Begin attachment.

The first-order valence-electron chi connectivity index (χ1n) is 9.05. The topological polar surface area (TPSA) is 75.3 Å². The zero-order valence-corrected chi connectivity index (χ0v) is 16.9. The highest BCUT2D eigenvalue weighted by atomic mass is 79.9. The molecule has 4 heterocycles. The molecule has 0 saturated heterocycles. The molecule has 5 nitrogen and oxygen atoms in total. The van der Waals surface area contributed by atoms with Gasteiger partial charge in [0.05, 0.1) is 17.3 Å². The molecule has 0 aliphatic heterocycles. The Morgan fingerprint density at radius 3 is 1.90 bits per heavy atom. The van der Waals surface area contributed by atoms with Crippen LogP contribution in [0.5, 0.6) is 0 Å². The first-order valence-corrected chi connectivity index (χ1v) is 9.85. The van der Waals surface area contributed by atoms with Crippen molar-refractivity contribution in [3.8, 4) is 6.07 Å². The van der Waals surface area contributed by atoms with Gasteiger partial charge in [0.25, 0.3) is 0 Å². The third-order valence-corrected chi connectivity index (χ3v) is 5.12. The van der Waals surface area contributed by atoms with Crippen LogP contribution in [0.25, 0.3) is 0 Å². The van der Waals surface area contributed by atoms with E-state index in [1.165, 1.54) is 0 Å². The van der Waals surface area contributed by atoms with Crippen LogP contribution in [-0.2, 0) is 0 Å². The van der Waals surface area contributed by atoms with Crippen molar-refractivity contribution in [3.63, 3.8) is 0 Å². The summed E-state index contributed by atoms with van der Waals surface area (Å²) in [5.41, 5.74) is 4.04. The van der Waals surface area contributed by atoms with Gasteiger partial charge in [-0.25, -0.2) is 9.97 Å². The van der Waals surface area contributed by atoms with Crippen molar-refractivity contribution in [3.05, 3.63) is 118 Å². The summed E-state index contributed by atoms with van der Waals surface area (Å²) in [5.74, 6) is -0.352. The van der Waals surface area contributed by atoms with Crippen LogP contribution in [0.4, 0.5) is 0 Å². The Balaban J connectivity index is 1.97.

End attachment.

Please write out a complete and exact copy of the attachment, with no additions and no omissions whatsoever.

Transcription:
The first-order valence-electron chi connectivity index (χ1n) is 9.05. The topological polar surface area (TPSA) is 75.3 Å². The zero-order valence-corrected chi connectivity index (χ0v) is 16.9. The highest BCUT2D eigenvalue weighted by atomic mass is 79.9. The molecule has 4 heterocycles. The molecule has 0 saturated heterocycles. The molecule has 5 nitrogen and oxygen atoms in total. The van der Waals surface area contributed by atoms with Gasteiger partial charge in [0.05, 0.1) is 17.3 Å². The molecule has 0 aliphatic heterocycles. The Morgan fingerprint density at radius 3 is 1.90 bits per heavy atom. The van der Waals surface area contributed by atoms with Crippen LogP contribution in [0.5, 0.6) is 0 Å². The first-order valence-corrected chi connectivity index (χ1v) is 9.85. The van der Waals surface area contributed by atoms with Crippen molar-refractivity contribution in [3.8, 4) is 6.07 Å². The van der Waals surface area contributed by atoms with Gasteiger partial charge in [0.25, 0.3) is 0 Å². The third-order valence-corrected chi connectivity index (χ3v) is 5.12. The van der Waals surface area contributed by atoms with Crippen LogP contribution in [0.25, 0.3) is 0 Å². The van der Waals surface area contributed by atoms with E-state index in [1.165, 1.54) is 0 Å². The van der Waals surface area contributed by atoms with Crippen LogP contribution in [-0.2, 0) is 0 Å². The van der Waals surface area contributed by atoms with Crippen molar-refractivity contribution in [3.63, 3.8) is 0 Å². The summed E-state index contributed by atoms with van der Waals surface area (Å²) in [5.41, 5.74) is 4.04. The van der Waals surface area contributed by atoms with Gasteiger partial charge in [-0.25, -0.2) is 9.97 Å². The van der Waals surface area contributed by atoms with Crippen molar-refractivity contribution in [3.05, 3.63) is 118 Å². The summed E-state index contributed by atoms with van der Waals surface area (Å²) in [5.74, 6) is -0.352. The van der Waals surface area contributed by atoms with Crippen LogP contribution in [0.4, 0.5) is 0 Å². The Balaban J connectivity index is 1.97.